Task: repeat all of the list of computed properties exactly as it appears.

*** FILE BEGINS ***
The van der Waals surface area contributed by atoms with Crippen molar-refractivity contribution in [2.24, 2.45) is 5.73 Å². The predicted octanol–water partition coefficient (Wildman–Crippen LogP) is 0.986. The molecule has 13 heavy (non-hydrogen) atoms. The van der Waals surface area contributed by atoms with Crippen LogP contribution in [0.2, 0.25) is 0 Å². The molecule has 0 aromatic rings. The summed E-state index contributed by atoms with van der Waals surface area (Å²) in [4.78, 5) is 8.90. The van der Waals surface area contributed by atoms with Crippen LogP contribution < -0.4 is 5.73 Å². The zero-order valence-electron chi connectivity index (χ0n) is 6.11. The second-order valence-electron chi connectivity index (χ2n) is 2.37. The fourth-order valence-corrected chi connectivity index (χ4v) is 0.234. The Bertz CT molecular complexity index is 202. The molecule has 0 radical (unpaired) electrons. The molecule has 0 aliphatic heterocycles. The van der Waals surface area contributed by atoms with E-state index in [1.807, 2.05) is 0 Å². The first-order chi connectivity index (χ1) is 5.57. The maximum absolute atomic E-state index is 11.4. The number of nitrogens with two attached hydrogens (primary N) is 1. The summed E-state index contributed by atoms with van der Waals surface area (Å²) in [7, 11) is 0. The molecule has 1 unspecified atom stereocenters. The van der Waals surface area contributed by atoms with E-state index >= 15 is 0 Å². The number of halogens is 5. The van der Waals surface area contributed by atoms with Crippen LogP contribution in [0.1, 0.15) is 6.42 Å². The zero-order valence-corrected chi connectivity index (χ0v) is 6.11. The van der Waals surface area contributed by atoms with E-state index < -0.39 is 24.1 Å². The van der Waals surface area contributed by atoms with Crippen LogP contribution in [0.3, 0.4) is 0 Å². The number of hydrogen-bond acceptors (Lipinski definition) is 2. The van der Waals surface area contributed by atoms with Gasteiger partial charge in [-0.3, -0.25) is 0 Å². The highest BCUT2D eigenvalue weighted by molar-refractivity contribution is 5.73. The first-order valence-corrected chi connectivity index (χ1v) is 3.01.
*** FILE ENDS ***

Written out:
The van der Waals surface area contributed by atoms with Crippen molar-refractivity contribution in [2.24, 2.45) is 5.73 Å². The predicted octanol–water partition coefficient (Wildman–Crippen LogP) is 0.986. The molecule has 13 heavy (non-hydrogen) atoms. The van der Waals surface area contributed by atoms with Crippen LogP contribution in [0.2, 0.25) is 0 Å². The molecule has 0 aromatic rings. The summed E-state index contributed by atoms with van der Waals surface area (Å²) in [4.78, 5) is 8.90. The van der Waals surface area contributed by atoms with Crippen LogP contribution < -0.4 is 5.73 Å². The zero-order valence-electron chi connectivity index (χ0n) is 6.11. The second-order valence-electron chi connectivity index (χ2n) is 2.37. The fourth-order valence-corrected chi connectivity index (χ4v) is 0.234. The Bertz CT molecular complexity index is 202. The molecule has 0 radical (unpaired) electrons. The molecule has 0 aliphatic heterocycles. The van der Waals surface area contributed by atoms with E-state index in [1.807, 2.05) is 0 Å². The first-order chi connectivity index (χ1) is 5.57. The maximum absolute atomic E-state index is 11.4. The number of nitrogens with two attached hydrogens (primary N) is 1. The summed E-state index contributed by atoms with van der Waals surface area (Å²) in [7, 11) is 0. The molecule has 1 unspecified atom stereocenters. The van der Waals surface area contributed by atoms with E-state index >= 15 is 0 Å². The number of halogens is 5. The van der Waals surface area contributed by atoms with Crippen LogP contribution in [0.1, 0.15) is 6.42 Å². The zero-order valence-corrected chi connectivity index (χ0v) is 6.11. The van der Waals surface area contributed by atoms with E-state index < -0.39 is 24.1 Å². The van der Waals surface area contributed by atoms with Crippen LogP contribution in [0.3, 0.4) is 0 Å². The number of hydrogen-bond acceptors (Lipinski definition) is 2. The van der Waals surface area contributed by atoms with Gasteiger partial charge in [-0.3, -0.25) is 0 Å². The highest BCUT2D eigenvalue weighted by molar-refractivity contribution is 5.73. The first-order valence-corrected chi connectivity index (χ1v) is 3.01.